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Watch for early soybean diseases

Sudden death syndrome and Pythium root rot are favored by cool, wet weather.

By Nathan Kleczewski

Now that the soils are warming, some producers are discussing planting soybeans. When considering early planting of soybeans, there are two diseases that should be considered: 1) Sudden death syndrome (SDS) and 2) Pythium root rot (PRR).

Both SDS and PRR are favored by cool, wet weather.  In the case of SDS, early-season infections can reduce stands, and also result in colonization of root systems.  The SDS pathogen remains in the lower portion of the stem and roots until the plant reaches the reproductive stages.  Heavy, alternating rains during reproduction can cause the fungus to more aggressively colonize the plants, as well as produce toxins, which can cause defoliation, wilting and reduced yields. If considering early planting into fields with a history of SDS, ensure that you select a cultivar with excellent SDS resistance and consider an SDS-seed treatment if it fits your production practices.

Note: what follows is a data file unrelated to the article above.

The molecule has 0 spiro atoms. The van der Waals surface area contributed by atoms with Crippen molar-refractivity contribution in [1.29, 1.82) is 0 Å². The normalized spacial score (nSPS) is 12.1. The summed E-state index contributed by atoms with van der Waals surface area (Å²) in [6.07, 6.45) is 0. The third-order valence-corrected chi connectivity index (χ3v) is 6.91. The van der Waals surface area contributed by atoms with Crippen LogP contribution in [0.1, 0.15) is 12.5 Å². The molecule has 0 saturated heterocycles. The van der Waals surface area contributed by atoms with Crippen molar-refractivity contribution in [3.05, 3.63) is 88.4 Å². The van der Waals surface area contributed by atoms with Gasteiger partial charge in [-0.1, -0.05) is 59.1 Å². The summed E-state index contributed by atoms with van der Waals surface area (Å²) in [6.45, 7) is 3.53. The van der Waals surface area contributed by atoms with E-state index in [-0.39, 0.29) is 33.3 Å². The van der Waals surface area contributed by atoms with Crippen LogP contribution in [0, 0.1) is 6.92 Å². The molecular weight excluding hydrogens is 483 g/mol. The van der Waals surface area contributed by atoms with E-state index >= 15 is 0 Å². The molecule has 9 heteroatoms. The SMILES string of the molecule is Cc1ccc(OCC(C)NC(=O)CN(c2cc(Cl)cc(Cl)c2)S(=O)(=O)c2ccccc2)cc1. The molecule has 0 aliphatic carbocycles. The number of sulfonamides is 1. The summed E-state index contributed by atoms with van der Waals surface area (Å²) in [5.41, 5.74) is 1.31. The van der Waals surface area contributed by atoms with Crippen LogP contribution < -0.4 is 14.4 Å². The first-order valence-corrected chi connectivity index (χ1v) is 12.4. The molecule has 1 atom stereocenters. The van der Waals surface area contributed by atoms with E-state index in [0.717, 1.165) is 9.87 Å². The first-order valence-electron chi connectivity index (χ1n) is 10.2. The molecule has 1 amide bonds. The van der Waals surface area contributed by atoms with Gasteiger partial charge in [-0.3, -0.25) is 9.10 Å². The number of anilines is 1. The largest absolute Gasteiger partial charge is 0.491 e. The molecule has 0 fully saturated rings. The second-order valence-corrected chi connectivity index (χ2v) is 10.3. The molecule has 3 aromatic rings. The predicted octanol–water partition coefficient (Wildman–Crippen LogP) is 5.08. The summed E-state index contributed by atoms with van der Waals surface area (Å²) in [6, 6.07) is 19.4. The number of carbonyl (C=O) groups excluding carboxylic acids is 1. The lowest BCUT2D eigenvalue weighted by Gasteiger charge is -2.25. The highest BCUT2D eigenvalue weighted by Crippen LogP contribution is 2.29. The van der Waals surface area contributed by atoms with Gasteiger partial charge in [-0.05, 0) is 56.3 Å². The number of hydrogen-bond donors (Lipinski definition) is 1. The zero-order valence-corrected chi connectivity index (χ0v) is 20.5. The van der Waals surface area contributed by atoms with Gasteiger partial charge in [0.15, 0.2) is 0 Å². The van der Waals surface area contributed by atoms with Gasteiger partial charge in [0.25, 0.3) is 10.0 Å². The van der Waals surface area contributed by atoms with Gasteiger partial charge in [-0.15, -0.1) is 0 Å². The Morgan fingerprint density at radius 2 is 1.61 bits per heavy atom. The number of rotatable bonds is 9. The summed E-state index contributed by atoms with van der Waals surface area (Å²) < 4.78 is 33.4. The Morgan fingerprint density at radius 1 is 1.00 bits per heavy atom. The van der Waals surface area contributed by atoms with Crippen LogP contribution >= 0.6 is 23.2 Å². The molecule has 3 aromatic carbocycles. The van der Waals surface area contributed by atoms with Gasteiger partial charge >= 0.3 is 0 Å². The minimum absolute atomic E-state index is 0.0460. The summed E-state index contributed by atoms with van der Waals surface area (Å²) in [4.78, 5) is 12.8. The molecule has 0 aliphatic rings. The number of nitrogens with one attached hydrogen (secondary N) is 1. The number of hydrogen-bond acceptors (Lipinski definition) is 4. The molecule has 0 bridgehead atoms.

PRR is actually a complex of Pythium species that each have their own unique characteristics.  It is now understood that individual Pythium species and even isolates within species can differ significantly in their optimal temperature for infecting seedlings.  Regardless of temperature, if the growth of your soybeans is reduced due soil water saturation or cool conditions, you may see increased stand issues. 

There are specific seed treatments that can be effective for suppressing Pythium. However, it is important to realize that these treatments provide a window of protection that is intended to protect the emerging seedling and allow it to establish. This window typically is 2-3 weeks. Seed treatments will not protect a submerged seed from dying due to flooding, and will not provide protection after than window of protection is reached. Remember: Seed treatments are not fumigants; they are short-term, protective barriers. Tile can be a great investment in fields prone to flooding and subsequent PRR issues.

 

Source: University of Illinois

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TAGS: Crop Disease
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